Overall, our latest Welsh Political Barometer poll is a fitting reflection of the historic political times that we currently experiencing. This new poll does show some, though modest, evidence of a ‘Boris bounce’ for the Conservatives. If anything, what is most striking is how limited has been the electoral boost for the party from their new leader: new Prime Ministers has historically tended to boost their party’s support by rather more. The poll supports recent Britain-wide polling in suggesting that the Liberal Democrats are back as a significant party – a message likely to be reinforced by the Brecon and Radnor by-election this week. For Plaid Cymru, this is an historic poll: for the first time ever putting them in the lead for National Assembly voting intentions. The poll also shows that the Brexit party has, at least for now, replaced UKIP as a substantial force on the Euro-sceptic right of the political spectrum. Perhaps most significantly of all, though, the new Barometer poll indicates that Labour are in very deep trouble in their most historic heartland. There is no ambiguity about the message of the poll here. This is, on all three voting intention figures, Labour’s worst ever showing in any Welsh opinion poll. Having delivered an unprecedentedly abysmal European election result in May, Jeremy Corbyn and Mark Drakeford now appear to be well on course to destroy their party’s near century-long hegemony in Welsh politics.

YouGov interviewed a nationally representative sample of 1,071 adults in Wales online between 23-6 July 2019.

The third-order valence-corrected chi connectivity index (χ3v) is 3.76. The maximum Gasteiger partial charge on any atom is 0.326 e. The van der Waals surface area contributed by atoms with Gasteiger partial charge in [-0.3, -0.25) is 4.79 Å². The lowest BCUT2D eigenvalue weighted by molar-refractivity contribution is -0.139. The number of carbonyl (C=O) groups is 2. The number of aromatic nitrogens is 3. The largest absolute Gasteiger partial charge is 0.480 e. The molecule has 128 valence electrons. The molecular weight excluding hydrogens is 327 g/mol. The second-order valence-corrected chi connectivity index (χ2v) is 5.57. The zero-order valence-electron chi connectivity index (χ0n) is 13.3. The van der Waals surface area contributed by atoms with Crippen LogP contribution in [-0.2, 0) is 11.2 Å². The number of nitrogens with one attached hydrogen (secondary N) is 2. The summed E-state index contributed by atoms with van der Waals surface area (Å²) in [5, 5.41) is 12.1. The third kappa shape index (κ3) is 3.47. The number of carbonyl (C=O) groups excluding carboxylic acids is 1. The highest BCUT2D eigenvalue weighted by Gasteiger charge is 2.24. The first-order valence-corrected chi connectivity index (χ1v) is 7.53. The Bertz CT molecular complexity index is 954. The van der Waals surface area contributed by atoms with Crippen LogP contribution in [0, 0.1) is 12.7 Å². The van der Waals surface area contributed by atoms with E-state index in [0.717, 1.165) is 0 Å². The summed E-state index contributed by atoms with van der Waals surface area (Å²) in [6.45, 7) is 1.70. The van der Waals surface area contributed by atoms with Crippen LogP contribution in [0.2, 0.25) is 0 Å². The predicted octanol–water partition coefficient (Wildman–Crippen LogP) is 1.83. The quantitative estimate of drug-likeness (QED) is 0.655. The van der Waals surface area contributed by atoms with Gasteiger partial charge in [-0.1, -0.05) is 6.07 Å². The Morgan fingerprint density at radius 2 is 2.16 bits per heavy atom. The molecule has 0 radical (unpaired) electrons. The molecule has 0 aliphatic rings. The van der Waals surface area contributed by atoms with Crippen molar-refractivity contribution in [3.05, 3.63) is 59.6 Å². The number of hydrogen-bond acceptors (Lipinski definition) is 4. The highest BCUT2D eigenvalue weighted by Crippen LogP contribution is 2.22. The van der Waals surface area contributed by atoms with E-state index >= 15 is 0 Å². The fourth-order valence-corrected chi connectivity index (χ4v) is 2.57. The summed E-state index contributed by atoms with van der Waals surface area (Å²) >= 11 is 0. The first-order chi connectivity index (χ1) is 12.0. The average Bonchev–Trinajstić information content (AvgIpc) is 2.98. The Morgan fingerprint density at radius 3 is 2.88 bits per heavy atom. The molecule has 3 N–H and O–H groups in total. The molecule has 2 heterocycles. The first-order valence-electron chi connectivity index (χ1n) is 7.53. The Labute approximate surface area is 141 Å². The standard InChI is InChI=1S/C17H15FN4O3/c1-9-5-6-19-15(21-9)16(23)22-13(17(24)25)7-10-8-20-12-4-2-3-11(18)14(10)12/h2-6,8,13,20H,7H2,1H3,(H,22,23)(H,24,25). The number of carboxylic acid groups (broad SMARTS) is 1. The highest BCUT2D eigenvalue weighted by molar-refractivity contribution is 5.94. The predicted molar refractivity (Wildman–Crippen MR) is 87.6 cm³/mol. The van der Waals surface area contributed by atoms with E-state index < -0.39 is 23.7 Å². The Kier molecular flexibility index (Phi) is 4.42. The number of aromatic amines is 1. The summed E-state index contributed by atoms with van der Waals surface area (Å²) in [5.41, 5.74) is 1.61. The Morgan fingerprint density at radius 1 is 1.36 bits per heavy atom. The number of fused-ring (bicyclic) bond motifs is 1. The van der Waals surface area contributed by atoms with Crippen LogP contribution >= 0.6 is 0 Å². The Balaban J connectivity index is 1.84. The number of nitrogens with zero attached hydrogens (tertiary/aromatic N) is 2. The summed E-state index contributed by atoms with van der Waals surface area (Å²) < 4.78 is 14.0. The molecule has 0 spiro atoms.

Comments

  • Michael Murphy

    So the only two viable coalitions are Labour-Plaid or a Plaid-Con-LD rainbow.

    Sounds familiar…..

  • TARLETON

    The LibDems should easily win the Brecon By Election on Thursday ,and by record numbers ,now that Plaid Cymru and the Greens have dropped out to unify the remain vote ; I’d be surprised if the Cons and Brexit Party even get 45% combined , leaving the LibDems well over 40%

  • Ian Perryman

    I would suggest that the results are even more remarkable than the author suggests. The fact that the combined Conservative and Labour vote in table 1 has been less than 50% for 2 months running is, indeed, remarkable; but the fact that this has happened despite the ‘bounce’ caused by the appointment of a new PM makes it even more so.

    Of more importance perhaps is the way the votes are moving. It would appear that Brexit Party supporters and Others (presumably UKIP) are moving to the Tories, while Labour supporters are moving to Plaid and the Lib-Dems.
    The first would not surprise many people, and may even be said to be an expected ‘returning home’ of the right wing; the second, I would suggest, shows a more fundamental shift.

    With Labour support so low the only people left are hard core Labour voters. Seeing a shift away from long-term allegiance to other parties erodes Labour’s claim to be the heart and soul of socialist Wales.